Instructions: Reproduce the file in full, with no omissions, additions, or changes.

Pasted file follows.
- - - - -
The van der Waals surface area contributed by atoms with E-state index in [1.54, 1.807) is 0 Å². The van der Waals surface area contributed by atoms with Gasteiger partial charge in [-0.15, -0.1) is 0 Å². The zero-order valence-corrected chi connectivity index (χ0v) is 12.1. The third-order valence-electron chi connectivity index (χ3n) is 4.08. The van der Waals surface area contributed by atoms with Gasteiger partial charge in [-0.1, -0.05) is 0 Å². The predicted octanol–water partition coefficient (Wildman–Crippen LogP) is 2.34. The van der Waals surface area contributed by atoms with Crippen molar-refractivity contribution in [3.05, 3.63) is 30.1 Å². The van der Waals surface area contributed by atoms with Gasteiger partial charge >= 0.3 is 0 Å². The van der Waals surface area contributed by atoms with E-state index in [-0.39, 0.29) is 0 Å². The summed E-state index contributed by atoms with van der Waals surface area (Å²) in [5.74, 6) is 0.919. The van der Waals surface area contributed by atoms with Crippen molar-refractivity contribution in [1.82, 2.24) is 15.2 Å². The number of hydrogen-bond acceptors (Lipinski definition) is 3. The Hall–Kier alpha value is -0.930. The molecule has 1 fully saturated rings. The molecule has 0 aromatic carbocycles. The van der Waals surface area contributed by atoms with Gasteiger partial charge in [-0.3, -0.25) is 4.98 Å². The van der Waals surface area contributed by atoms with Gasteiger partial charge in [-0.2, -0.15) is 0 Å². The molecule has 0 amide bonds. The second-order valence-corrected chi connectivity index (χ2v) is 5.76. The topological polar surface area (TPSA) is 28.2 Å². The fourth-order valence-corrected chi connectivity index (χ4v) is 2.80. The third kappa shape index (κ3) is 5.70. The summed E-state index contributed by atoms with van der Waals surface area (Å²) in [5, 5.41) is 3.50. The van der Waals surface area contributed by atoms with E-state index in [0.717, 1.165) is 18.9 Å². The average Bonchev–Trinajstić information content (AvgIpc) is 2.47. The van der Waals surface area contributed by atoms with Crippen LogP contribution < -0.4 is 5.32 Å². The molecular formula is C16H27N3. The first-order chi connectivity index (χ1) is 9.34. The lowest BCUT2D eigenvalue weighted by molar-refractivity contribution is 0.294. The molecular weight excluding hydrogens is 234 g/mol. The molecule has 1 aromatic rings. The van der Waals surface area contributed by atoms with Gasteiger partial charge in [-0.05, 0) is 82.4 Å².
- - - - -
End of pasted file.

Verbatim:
The van der Waals surface area contributed by atoms with E-state index in [1.54, 1.807) is 0 Å². The van der Waals surface area contributed by atoms with Gasteiger partial charge in [-0.15, -0.1) is 0 Å². The zero-order valence-corrected chi connectivity index (χ0v) is 12.1. The third-order valence-electron chi connectivity index (χ3n) is 4.08. The van der Waals surface area contributed by atoms with Gasteiger partial charge in [-0.1, -0.05) is 0 Å². The predicted octanol–water partition coefficient (Wildman–Crippen LogP) is 2.34. The van der Waals surface area contributed by atoms with Crippen molar-refractivity contribution in [3.05, 3.63) is 30.1 Å². The van der Waals surface area contributed by atoms with Gasteiger partial charge >= 0.3 is 0 Å². The van der Waals surface area contributed by atoms with E-state index in [-0.39, 0.29) is 0 Å². The summed E-state index contributed by atoms with van der Waals surface area (Å²) in [5.74, 6) is 0.919. The van der Waals surface area contributed by atoms with Crippen molar-refractivity contribution in [1.82, 2.24) is 15.2 Å². The number of hydrogen-bond acceptors (Lipinski definition) is 3. The Hall–Kier alpha value is -0.930. The molecule has 1 fully saturated rings. The molecule has 0 aromatic carbocycles. The van der Waals surface area contributed by atoms with Gasteiger partial charge in [-0.3, -0.25) is 4.98 Å². The van der Waals surface area contributed by atoms with Gasteiger partial charge in [-0.2, -0.15) is 0 Å². The molecule has 0 amide bonds. The second-order valence-corrected chi connectivity index (χ2v) is 5.76. The topological polar surface area (TPSA) is 28.2 Å². The fourth-order valence-corrected chi connectivity index (χ4v) is 2.80. The third kappa shape index (κ3) is 5.70. The summed E-state index contributed by atoms with van der Waals surface area (Å²) in [5, 5.41) is 3.50. The van der Waals surface area contributed by atoms with E-state index in [0.717, 1.165) is 18.9 Å². The average Bonchev–Trinajstić information content (AvgIpc) is 2.47. The van der Waals surface area contributed by atoms with Crippen LogP contribution < -0.4 is 5.32 Å². The molecular formula is C16H27N3. The first-order chi connectivity index (χ1) is 9.34. The lowest BCUT2D eigenvalue weighted by molar-refractivity contribution is 0.294. The molecular weight excluding hydrogens is 234 g/mol. The molecule has 1 aromatic rings. The van der Waals surface area contributed by atoms with Gasteiger partial charge in [-0.05, 0) is 82.4 Å².